The Root Problem – Osho

The root problem of all problems is mind itself. The first thing to be understood is what this mind is, of what stuff it is made; whether it is an entity or just a process; whether it is substantial, or just dreamlike. And unless you know the nature of the mind, you will not be able to solve any problems of your life.

You may try hard, but if you try to solve single, individual problems, you are bound to be a failure – that is absolutely certain – because in fact no individual problem exists: mind is the problem. If you solve this problem or that, it won’t help because the root remains untouched.

It is just like cutting branches of a tree, pruning the leaves, and not uprooting it. New leaves will come, new branches will sprout – even more than before; pruning helps a tree to become thicker.

Unless you know how to uproot it, your fight is baseless, it is foolish. You will destroy yourself, not the tree.

In fighting you will waste your energy, time, life, and the tree will go on becoming more and more strong, far thicker and dense. And you will be surprised what is happening: you are doing so much hard work, trying to solve this problem and that, and they go on growing, increasing. Even if one problem is solved, suddenly ten problems take its place.

Don’t try to solve individual, single problems – there are none: MIND ITSELF IS THE PROBLEM. But mind is hidden underground; that’s why I call it the root, it is not apparent. Whenever you come across a problem the problem is above ground, you can see it – that’s why you are deceived by it.

Always remember, the visible is never the root; the root always remains invisible, the root is always hidden. Never fight with the visible; otherwise you will fight with shadows. You may waste yourself, but there cannot be any transformation in your life, the same problems will crop up again and again and again. You can observe your own life and you will see what I mean. I am not talking about any theory about the mind, just the “facticity” of it. This is the fact: mind has to be solved.

People come to me and they ask, “How to attain a peaceful mind?” I say to them, “There exists nothing like that: peaceful mind. Never heard of it.”

Mind is never peaceful – no-mind is peace. Mind itself can never be peaceful, silent. The very nature of the mind is to be tense, to be in confusion. Mind can never be clear; it cannot have clarity, because mind is by nature confusion, cloudiness. Clarity is possible without mind, peace is possible without mind, silence is possible without mind – so never try to attain a silent mind. If you do, from the very beginning you are moving in an impossible dimension.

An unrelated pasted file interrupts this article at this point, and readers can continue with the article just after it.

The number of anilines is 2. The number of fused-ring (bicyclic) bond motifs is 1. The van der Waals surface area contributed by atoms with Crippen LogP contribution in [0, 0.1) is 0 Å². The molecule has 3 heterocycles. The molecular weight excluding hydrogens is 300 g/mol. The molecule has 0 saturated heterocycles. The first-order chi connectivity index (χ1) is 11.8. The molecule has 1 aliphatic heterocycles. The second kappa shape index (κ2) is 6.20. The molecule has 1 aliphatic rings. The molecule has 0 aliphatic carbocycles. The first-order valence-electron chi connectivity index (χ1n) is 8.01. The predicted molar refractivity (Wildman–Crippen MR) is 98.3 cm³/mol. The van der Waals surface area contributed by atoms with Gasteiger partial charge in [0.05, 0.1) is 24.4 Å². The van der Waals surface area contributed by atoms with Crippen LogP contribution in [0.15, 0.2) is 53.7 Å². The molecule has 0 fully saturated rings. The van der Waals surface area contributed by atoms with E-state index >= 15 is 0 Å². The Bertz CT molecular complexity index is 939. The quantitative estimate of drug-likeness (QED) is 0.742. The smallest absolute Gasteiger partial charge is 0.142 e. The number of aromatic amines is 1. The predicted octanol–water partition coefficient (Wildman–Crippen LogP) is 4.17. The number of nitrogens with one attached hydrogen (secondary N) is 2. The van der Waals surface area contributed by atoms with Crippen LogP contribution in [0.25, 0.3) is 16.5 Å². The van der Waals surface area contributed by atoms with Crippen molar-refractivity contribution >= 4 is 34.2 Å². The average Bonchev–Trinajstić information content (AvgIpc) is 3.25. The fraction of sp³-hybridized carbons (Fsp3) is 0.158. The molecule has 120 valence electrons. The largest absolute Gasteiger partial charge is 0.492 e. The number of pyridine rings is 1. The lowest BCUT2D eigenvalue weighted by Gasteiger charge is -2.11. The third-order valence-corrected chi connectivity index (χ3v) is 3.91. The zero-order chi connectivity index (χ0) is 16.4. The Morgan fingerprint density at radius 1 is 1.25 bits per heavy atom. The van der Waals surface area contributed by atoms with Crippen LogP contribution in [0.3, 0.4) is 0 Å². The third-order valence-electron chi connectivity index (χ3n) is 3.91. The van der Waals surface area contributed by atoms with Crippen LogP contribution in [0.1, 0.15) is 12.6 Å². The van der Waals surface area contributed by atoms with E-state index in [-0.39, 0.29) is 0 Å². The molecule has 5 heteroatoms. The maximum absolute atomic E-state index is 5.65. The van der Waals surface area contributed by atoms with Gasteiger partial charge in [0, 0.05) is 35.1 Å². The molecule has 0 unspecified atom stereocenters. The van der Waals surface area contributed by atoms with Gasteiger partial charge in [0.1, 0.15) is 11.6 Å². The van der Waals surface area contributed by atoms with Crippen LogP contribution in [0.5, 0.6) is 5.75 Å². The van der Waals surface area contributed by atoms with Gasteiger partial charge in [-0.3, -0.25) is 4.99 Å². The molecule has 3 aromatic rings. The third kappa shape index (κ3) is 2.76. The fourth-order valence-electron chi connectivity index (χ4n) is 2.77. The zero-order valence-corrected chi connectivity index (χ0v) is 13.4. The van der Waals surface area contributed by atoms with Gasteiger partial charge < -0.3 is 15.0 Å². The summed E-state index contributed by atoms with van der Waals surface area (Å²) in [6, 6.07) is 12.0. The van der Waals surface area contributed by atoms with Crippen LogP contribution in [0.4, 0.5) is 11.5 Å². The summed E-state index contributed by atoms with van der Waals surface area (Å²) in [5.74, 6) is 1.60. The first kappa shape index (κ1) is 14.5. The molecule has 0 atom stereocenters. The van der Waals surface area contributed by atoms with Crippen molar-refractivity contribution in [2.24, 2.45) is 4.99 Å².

So the first thing is to understand the nature of the mind, only then can something be done.

If you watch, you will never come across any entity like mind. It is not a thing, it is just a process; it is not a thing, it is like a crowd. Individual thoughts exist, but they move so fast that you cannot see the gaps in between. The intervals cannot be seen because you are not very aware and alert, you need a deeper insight. When your eyes can look deep, you will suddenly see one thought, another thought, another thought – but NO MIND.

Thoughts together, millions of thoughts, give you the illusion as if mind exists. It is just like a crowd, millions of people standing in a crowd: is there anything like a crowd? Can you find the crowd other than the individuals standing there? But they are standing together, their togetherness gives you the feeling as if something like a crowd exists – only individuals exist.

This is the first insight into the mind. Watch, and you will find thoughts; you will never come across the mind. And if it becomes your own experience – not because I say it, not because Tilopa sings about it, no, that won’t be of much help – if it becomes YOUR experience, if it becomes a fact of your own knowing, then suddenly many things start changing. Because you have understood such a deep thing about mind, then many things can follow.

Watch the mind and see where it is, what it is. You will feel thoughts floating and there will be intervals. And if you watch long, you will see that intervals are more than the thoughts, because each thought has to be separate from another thought; in fact, each word has to be separate from another word. The deeper you go, you will find more and more gaps, bigger and bigger gaps. A thought floats, then comes a gap where no thought exists; then another thought comes, another gap follows.

If you are unconscious you cannot see the gaps; you jump from one thought to another, you never see the gap. If you become aware you will see more and more gaps. If you become perfectly aware, then miles of gaps will be revealed to you. And in those gaps, satoris happen. In those gaps the truth knocks at your door. In those gaps, the guest comes. In those gaps God is realized, or whatsoever way you like to express it. And when awareness is absolute, then there is only a vast gap of nothingness.

It is just like clouds: clouds move. They can be so thick that you cannot see the sky hidden behind. The vast blueness of the sky is lost, you are covered with clouds. Then you go on watching: one cloud moves and another has not come into the vision yet – and suddenly a peek into the blueness of the vast sky.

The same happens inside: you are the vast blueness of the sky, and thoughts are just like clouds hovering around you, filling you. But the gaps exist, the sky exists. To have a glimpse of the sky is satori, and to become the sky is samadhi. From satori to samadhi, the whole process is a deep insight into the mind, nothing else.

Mind doesn’t exist as an entity – the first thing. Only thoughts exist.

The second thing: the thoughts exist separate from you, they are not one with your nature, they come and go – you remain, you persist. You are like the sky: never comes, never goes, it is always there. Clouds come and go, they are momentary phenomena, they are not eternal. Even if you try to cling to a thought, you cannot retain it for long; it has to go, it has its own birth and death. Thoughts are not yours, they don’t belong to you. They come as visitors, guests, but they are not the host.